WASHINGTON D.C.—The National Transportation Safety Board (NTSB), on February 6, released its preliminary findings in the Alaska Airlines Flight 1282 incident involving a mid-cabin door blowing off mid-flight on January 5, 2024. In that report it was found that four key bolts were missing from the cabin door, which prevent upward movement to the aircraft’s mid exit door (MED) plug, that led to the MED plug moving upwards off the stop pad leading to rapid decompression of the aircraft with almost 180 passengers and crew on board.
“The separation of the MED plug from the airplane adversely affected the pressurization performance of the airplane and the damage to the MED plug adversely affected its structural strength, requiring replacement of the MED plug, resulting in in a classification of substantial damage in accordance with TItle 49 CFR Part 830”, the investigation report reads.
Two weeks ago, the NTSB held a press conference in Portland, Oregon, where Jennifer Homendy, Chair of the NTSB, briefed the media on key preliminary findings of the investigation. The following is a summary of their findings:
- At approximately 5:06 p.m.PST Alaska Airlines flight 1282 left the runway at Portland International Airport. Just six minutes later the recorded cabin pressure of the aircraft dropped from 14.09 to 11.64 PBS per square inch when the aircraft was at approximately 14,830 feet and 271 knots. The cabin altitude greater than 1,000 feet warning activated.
- At 5:12 the master caution activated. The cabin pressure dropped to 9.08 psi at approximately 14,850 feet and 271 knots. Just twenty seconds later the master caution deactivated.
- At 5:13 the aircraft continued to climb and reached a maximum altitude of 16,320 feet and began to descend. The air speed was 276 knots. The selected altitude changed from 23,000 feet to 10,000 feet.
- At 5:14 p.m. the master caution activated for three seconds.
- At 5:16 the aircraft began a left turn from 121 degrees. The altitude was approximately 10,120 feet.
- At 5:17 the aircraft descended below 10,000 feet.
- At 5:18 the altitude was approximately 9,050 feet and the air speed was 271 knots. The cabin altitude greater than 10,000 feet warning deactivated. The cabin pressure was 10.48 PSI.
- At 5:26 the aircraft landed on Runway 28 left at Portland International Airport.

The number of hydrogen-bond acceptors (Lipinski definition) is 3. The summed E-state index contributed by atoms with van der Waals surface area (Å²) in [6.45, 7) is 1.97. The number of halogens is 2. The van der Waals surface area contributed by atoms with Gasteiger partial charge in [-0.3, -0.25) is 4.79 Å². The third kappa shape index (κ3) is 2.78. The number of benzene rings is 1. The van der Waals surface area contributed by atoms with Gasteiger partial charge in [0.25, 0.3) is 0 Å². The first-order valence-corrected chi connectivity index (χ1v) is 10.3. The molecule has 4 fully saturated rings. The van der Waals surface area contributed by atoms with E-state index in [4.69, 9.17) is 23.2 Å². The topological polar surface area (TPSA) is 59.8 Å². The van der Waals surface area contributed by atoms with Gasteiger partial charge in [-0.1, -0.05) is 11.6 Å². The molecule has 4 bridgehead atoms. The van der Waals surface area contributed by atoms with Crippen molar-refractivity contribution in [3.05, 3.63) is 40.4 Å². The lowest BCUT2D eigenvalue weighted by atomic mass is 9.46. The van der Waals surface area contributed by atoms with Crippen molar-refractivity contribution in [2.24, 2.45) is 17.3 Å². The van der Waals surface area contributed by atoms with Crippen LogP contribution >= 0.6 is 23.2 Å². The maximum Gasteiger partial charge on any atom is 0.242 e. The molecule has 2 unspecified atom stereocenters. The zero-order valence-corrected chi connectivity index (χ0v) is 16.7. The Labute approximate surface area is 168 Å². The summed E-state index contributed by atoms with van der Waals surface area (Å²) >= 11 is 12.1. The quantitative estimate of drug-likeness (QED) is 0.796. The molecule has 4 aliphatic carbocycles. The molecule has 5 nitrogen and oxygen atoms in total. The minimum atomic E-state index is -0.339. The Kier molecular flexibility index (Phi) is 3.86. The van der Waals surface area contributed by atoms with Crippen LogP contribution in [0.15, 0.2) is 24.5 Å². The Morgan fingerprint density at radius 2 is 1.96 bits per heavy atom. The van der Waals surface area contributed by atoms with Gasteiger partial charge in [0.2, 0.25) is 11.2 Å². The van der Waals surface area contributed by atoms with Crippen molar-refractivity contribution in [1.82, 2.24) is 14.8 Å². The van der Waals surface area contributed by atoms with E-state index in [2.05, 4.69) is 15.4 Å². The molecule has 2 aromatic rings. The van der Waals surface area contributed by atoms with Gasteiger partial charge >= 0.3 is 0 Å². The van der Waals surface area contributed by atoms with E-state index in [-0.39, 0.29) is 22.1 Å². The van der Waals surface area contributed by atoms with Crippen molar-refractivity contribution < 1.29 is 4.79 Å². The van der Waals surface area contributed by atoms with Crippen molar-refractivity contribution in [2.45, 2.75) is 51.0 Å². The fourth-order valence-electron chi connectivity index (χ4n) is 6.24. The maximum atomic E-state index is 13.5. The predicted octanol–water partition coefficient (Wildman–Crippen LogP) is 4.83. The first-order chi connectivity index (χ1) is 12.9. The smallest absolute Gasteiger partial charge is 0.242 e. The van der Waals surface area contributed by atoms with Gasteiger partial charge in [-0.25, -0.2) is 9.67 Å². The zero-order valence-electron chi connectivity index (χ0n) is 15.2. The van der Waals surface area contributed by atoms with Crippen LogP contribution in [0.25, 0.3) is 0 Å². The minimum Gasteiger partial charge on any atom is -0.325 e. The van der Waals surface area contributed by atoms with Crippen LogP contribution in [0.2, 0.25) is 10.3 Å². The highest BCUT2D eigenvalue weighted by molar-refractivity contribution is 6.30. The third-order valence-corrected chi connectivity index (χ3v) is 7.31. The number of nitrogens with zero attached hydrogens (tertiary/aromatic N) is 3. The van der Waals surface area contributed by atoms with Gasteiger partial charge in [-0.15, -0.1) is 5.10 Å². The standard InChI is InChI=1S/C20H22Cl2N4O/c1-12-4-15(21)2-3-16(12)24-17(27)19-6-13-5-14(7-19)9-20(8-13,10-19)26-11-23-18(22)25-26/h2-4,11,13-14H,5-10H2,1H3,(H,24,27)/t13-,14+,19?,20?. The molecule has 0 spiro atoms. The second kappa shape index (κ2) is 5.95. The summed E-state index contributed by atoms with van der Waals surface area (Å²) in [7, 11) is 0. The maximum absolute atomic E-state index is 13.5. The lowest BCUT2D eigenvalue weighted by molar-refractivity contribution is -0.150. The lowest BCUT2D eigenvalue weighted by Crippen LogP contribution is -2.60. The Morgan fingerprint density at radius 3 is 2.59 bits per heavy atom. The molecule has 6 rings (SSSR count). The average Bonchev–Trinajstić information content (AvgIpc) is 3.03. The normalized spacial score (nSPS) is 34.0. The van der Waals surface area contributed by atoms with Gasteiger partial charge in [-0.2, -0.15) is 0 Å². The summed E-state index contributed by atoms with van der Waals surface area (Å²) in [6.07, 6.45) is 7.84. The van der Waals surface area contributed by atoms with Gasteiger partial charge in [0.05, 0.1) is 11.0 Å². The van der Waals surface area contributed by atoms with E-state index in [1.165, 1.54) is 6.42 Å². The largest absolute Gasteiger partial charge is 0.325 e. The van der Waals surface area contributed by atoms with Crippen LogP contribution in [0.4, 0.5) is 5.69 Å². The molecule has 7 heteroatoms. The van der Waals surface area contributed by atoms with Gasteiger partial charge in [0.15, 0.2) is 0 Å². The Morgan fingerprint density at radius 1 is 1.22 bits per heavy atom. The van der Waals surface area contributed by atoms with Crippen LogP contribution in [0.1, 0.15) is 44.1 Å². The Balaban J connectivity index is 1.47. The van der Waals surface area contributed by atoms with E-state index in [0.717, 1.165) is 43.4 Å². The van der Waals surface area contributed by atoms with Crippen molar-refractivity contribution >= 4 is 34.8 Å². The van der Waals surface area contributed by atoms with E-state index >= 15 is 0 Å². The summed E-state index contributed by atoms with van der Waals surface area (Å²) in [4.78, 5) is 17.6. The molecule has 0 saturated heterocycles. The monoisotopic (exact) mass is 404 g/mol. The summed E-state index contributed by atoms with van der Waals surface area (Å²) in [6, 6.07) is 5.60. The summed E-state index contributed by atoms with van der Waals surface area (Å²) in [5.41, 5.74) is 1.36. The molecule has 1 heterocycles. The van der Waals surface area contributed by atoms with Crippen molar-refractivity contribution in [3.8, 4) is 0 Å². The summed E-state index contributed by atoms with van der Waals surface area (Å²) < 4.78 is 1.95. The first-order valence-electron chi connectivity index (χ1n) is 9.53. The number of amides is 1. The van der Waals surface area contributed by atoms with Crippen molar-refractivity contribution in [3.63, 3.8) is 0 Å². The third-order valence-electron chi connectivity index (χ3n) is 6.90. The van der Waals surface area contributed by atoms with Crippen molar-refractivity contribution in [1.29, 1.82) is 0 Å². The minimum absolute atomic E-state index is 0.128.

The NTSB found that the cockpit door was designed to open during rapid decompression, which none of the flight crew knew. Boeing has announced it will update its manual which the NTSB hopes will translate into procedures and information for the flight attendants and crew. The oxygen masks did deploy during the incident, Homendy added.
The NTSB Systems Group focused on the cabin pressure control system aboard the aircraft, because the auto-pressurization light illuminated during the incident. This is designed as a triple redundant system with one primary cabin pressure controller, Homendy said, with one primary cabin pressure controller (a computer system). There is a secondary cabin pressure controller, and a manual controller. The system is designed so that if the first system fails the flight controller switches to the second controller and, if that fails, they can switch to manual.
“Any one of these systems is fully capable of maintaining safe cabin pressurization,” said Homendy. “In fact, if either one of the computer systems is inoperative the FAA allows the operator to continue flying the aircraft. We have verified from the maintenance logs that the redundant system operated as designed on December 7, January 3, and January 4. At this time, we have no indications whatsoever that this correlated in any way to the expulsion of the door plug and the rapid decompression.”
Just hours after the NTSB released the report, U.S. Senator Maria Cantwell (D-WA), chair of the Senate Committee on Commerce, Science, and Transportation, issued the following statement:
“This morning, NTSB gave Committee leaders an up-close look at the plug door that flew off Alaska Airlines flight 1282 and its initial finding that bolts securing it to the fuselage were missing. The NTSB’s preliminary report on the Alaska Airlines flight 1282 accident underscores how important quality assurance is from manufacturers and how important quality control inspections from both manufacturers and the FAA are to the safety process. We look forward to NTSB’s final report highlighting the importance of these safety practices,” wrote Sen. Cantwell. “The Commerce Committee will be holding oversight hearings on these issues and the NTSB findings.”